Whale Watching - Wale auf Hawaii beobachtenWhale Watching
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Adult males range from 40 to 52 feet and can weigh up to 45 tons. Despite their size, humpback whales are graceful acrobats. Keep your eye on the ocean and you might see one breach, propelling up to 40 percent of its body out of the water and landing on its side with a spectacular splash.
Whales have great cultural significance for Native Hawaiians. They play a large role in Hawaiian legend—including one creation story—and appear in ancient petroglyphs on several islands. The return of the kohola (humpback whale) is considered more of a homecoming than a visit. Humpback whales are born in Hawaiian waters, making them kamaaina (native born). Some Native Hawaiians also believe the whales are aumakua (family guardians), so these gentle giants are treated with great respect.
Cultural Significance of Whales in Hawaii
Although humpback whales can be seen from all of the Hawaiian Islands, the shallow Auau Channel between Maui, Molokai and Lanai is one of the best whale-watching destinations in the world.
What's the Best Way to See Whales?
You may also spot kohola from the southern shores of Oahu, especially at Makapuu Lighthouse and along the seaside overlooks near Leahi (Diamond Head).
Kauai offers a range of whale-viewing opportunities, including Poipu Beach on the South Shore, Kilauea Lighthouse on the North Shore and Kapaa Overlook on the island’s Coconut Coast.
On the island of Hawaii, whales are often seen along the shores of the Kohala Coast, as well as Hilo Bay on the east side of the island. The Puukohola Heiau National Historic Site is another great viewing spot, with its sweeping, elevated views near Kawaihae Harbor. In fact, Puukohola literally means “hill of the whale” in Hawaiian.
Boat tours may be your best option for viewing whales up close. Hawaii has dozens of tour operators, including a few that lead kayak excursions—a thrilling way to experience these majestic mammals.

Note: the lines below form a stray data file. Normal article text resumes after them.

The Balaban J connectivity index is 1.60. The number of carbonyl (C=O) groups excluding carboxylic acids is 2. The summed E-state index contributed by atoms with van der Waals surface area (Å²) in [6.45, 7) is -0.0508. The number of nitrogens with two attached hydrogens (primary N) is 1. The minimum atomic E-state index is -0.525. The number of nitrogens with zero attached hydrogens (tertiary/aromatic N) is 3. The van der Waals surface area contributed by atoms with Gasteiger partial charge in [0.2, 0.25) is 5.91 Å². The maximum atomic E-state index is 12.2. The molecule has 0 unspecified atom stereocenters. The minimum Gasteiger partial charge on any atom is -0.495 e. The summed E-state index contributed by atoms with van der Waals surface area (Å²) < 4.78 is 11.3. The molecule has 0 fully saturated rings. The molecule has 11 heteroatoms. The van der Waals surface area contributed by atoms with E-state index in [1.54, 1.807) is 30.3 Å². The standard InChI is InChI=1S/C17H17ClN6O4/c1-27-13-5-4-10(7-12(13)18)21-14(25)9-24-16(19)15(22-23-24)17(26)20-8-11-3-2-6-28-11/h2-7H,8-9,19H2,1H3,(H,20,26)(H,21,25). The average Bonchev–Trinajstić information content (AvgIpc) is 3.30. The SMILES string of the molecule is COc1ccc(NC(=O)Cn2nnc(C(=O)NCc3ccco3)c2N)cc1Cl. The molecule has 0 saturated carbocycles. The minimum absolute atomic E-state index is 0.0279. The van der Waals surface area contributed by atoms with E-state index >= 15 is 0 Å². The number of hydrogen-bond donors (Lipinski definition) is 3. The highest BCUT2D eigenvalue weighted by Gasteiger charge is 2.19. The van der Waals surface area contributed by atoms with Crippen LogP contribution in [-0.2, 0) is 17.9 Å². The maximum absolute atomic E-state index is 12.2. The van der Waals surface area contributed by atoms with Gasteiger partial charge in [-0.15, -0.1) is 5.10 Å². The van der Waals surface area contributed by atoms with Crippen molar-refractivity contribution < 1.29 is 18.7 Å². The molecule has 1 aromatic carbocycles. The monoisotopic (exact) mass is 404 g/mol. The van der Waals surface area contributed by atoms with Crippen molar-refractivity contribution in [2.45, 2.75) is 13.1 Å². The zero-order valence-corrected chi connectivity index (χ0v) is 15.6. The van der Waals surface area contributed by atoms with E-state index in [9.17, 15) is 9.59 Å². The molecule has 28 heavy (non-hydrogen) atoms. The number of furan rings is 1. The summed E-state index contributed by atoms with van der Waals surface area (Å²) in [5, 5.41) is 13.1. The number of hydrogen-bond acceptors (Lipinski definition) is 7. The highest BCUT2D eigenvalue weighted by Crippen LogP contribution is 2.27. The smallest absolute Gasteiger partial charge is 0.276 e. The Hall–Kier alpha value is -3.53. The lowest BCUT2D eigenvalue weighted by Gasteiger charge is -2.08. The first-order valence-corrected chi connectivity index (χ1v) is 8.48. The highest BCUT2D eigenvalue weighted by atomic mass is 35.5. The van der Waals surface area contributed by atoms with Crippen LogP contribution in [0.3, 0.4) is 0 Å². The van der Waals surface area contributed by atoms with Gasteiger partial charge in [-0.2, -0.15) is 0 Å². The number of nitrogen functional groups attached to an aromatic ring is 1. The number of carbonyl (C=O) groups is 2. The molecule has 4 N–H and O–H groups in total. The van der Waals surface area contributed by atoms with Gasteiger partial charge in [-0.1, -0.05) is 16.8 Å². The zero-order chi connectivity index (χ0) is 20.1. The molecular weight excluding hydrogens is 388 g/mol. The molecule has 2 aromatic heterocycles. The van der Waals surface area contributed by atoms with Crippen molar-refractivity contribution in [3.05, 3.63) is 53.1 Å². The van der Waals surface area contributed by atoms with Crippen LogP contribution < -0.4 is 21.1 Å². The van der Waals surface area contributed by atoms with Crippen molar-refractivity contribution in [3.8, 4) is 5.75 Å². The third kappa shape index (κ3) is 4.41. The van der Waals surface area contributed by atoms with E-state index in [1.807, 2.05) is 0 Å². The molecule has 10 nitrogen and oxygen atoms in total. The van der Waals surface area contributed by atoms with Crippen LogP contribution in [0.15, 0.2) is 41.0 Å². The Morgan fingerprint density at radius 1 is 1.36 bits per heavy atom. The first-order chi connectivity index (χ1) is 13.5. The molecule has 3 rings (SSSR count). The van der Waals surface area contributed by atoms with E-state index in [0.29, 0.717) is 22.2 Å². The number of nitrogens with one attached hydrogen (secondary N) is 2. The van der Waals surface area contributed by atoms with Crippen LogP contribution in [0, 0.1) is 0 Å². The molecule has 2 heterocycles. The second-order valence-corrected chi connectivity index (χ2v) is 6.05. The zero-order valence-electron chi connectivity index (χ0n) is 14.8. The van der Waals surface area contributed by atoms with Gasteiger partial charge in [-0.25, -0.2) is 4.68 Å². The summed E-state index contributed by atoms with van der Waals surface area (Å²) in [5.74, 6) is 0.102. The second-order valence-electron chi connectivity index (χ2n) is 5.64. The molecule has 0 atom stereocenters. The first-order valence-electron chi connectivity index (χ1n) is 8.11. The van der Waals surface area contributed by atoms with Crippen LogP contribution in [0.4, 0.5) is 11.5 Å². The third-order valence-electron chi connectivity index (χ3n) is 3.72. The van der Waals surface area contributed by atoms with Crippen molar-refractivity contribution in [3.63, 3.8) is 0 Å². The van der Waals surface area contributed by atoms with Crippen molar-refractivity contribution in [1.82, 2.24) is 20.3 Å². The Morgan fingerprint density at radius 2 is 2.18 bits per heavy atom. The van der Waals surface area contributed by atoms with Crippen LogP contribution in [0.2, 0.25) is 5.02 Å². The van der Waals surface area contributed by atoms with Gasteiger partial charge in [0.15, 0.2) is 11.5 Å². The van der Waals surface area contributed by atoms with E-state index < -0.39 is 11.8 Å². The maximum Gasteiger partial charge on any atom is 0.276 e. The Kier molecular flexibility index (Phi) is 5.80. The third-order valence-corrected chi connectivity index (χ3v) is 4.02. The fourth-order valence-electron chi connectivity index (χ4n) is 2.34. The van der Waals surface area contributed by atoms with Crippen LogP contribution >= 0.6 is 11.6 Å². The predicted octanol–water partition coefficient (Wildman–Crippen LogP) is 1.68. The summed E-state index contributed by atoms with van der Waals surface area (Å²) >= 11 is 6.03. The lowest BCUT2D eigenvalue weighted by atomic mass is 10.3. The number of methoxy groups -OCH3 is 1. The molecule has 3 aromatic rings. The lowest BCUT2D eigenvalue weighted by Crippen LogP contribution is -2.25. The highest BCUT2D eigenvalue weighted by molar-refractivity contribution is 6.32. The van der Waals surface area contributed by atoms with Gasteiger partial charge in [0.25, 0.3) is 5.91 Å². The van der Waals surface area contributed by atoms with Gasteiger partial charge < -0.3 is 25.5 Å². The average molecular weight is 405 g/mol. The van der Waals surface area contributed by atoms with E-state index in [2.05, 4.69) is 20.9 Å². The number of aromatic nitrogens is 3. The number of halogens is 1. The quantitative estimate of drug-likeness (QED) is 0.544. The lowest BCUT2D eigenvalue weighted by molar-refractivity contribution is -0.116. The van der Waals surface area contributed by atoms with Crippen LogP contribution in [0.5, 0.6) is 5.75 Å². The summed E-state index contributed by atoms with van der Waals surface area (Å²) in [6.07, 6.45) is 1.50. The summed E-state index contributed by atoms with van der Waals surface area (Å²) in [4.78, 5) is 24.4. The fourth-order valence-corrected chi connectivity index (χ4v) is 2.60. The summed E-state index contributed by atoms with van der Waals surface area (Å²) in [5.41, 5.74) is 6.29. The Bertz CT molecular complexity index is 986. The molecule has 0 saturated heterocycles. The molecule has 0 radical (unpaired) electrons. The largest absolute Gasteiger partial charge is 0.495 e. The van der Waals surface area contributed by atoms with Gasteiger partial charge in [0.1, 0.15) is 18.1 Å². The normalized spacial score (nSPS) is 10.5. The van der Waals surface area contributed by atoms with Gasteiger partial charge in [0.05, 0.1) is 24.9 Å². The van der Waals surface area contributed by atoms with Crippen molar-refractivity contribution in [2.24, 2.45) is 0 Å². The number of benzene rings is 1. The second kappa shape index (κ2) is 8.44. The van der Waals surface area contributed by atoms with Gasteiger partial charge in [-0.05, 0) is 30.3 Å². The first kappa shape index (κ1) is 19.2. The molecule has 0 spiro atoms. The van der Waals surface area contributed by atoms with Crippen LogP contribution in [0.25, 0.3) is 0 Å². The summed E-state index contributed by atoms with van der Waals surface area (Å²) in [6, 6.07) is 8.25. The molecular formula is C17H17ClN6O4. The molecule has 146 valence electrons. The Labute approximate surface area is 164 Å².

In respect for the kohola and the safety of sightseers, all watercraft must stay a minimum of 100 yards from the whales, but you'll be surprised how close you feel when a 45-ton behemoth lunges out of the sea. If a boat tour is not for you, the whales’ impressive acrobatic displays are often visible from miles away. If you're on land, keep a pair of binoculars handy because you never know when you'll see a humpback’s spout (which can be 10–20 feet tall).
Explore Maui Nui’s ocean environment with the experts at Pacific Whale Foundation through PacWhale Eco-Adventures top-rated Whalewatches, as well as award-winning snorkel cruises to Molokini & Turtle Arches, Lanai and Honolua Bay; Dolphin Watch ecotours; Sunset Dinner and Cocktail Cruises.
Award winning Hawaii's regional cuisine. Home of Hawaii's best entertainers including the Brothers Cazimero, Jerry Santos and Jake Shimabukuro. Dine in a beautiful surrounding, and experience top rate service and Aloha at Chai's Island Bistro.
The open-air Don the Beachcomber signature restaurant located at the Royal Kona Resort features a prime oceanfront setting with spectacular sunset views. Choose from succulent Pacific Fusion, Prime Rib and seafood specialties.
The Royal Scoop offers lighter fare with mouth-watering pastries and continental breakfast items, gourmet sandwiches and snacks, local Maui-made ice cream and frozen yogurt, and specialty coffees and smoothies. Outdoor seating is available, or for your convenience have your items wrapped to go.
Located on iconic Waikiki Beach, the Reef Bar & Market Grill offers casual all-day dining modeled after authentic local island meat and fish markets. Guests select fresh “farm-to-beach” ingredients and grill their own steaks beachside in a one-of-a-kind interactive dining experience. The combination of locally sourced meats and seafood, farm-fresh produce and invigorating trade winds create an incomparable recipe for the perfect meal.